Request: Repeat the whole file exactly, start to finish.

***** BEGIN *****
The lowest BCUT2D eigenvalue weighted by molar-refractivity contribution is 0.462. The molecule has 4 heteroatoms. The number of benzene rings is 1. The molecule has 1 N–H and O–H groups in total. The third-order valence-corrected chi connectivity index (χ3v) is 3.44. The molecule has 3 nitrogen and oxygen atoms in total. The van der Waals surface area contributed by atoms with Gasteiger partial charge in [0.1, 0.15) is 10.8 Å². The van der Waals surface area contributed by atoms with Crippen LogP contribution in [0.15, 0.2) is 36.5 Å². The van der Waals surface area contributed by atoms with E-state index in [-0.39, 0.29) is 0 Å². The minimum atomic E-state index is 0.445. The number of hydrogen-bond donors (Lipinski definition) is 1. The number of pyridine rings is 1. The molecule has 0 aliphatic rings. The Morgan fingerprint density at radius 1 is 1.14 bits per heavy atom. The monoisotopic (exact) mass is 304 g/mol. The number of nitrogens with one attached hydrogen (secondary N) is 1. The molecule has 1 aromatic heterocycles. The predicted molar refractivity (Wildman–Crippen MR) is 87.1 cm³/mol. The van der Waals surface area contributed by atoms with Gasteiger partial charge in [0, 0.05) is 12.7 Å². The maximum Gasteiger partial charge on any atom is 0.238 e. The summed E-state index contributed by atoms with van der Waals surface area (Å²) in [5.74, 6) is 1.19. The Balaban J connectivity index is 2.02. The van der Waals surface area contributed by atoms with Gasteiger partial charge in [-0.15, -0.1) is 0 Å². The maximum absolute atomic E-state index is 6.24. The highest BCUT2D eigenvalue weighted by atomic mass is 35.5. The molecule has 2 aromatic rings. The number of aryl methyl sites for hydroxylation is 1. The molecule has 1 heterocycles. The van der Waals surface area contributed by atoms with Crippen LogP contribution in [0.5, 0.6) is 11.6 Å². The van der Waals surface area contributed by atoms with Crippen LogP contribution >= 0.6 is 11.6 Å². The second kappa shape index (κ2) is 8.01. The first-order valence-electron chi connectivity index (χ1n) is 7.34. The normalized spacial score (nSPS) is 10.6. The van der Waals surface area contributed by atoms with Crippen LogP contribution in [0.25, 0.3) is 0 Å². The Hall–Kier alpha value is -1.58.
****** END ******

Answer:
The lowest BCUT2D eigenvalue weighted by molar-refractivity contribution is 0.462. The molecule has 4 heteroatoms. The number of benzene rings is 1. The molecule has 1 N–H and O–H groups in total. The third-order valence-corrected chi connectivity index (χ3v) is 3.44. The molecule has 3 nitrogen and oxygen atoms in total. The van der Waals surface area contributed by atoms with Gasteiger partial charge in [0.1, 0.15) is 10.8 Å². The van der Waals surface area contributed by atoms with Crippen LogP contribution in [0.15, 0.2) is 36.5 Å². The van der Waals surface area contributed by atoms with E-state index in [-0.39, 0.29) is 0 Å². The minimum atomic E-state index is 0.445. The number of hydrogen-bond donors (Lipinski definition) is 1. The number of pyridine rings is 1. The molecule has 0 aliphatic rings. The Morgan fingerprint density at radius 1 is 1.14 bits per heavy atom. The monoisotopic (exact) mass is 304 g/mol. The number of nitrogens with one attached hydrogen (secondary N) is 1. The molecule has 1 aromatic heterocycles. The predicted molar refractivity (Wildman–Crippen MR) is 87.1 cm³/mol. The van der Waals surface area contributed by atoms with Gasteiger partial charge in [0, 0.05) is 12.7 Å². The maximum Gasteiger partial charge on any atom is 0.238 e. The summed E-state index contributed by atoms with van der Waals surface area (Å²) in [5.74, 6) is 1.19. The Balaban J connectivity index is 2.02. The van der Waals surface area contributed by atoms with Gasteiger partial charge in [-0.15, -0.1) is 0 Å². The maximum absolute atomic E-state index is 6.24. The highest BCUT2D eigenvalue weighted by atomic mass is 35.5. The molecule has 2 aromatic rings. The number of aryl methyl sites for hydroxylation is 1. The molecule has 1 heterocycles. The van der Waals surface area contributed by atoms with Crippen LogP contribution in [0.5, 0.6) is 11.6 Å². The van der Waals surface area contributed by atoms with Crippen LogP contribution >= 0.6 is 11.6 Å². The second kappa shape index (κ2) is 8.01. The first-order valence-electron chi connectivity index (χ1n) is 7.34. The normalized spacial score (nSPS) is 10.6. The van der Waals surface area contributed by atoms with Crippen LogP contribution in [0.25, 0.3) is 0 Å². The Hall–Kier alpha value is -1.58.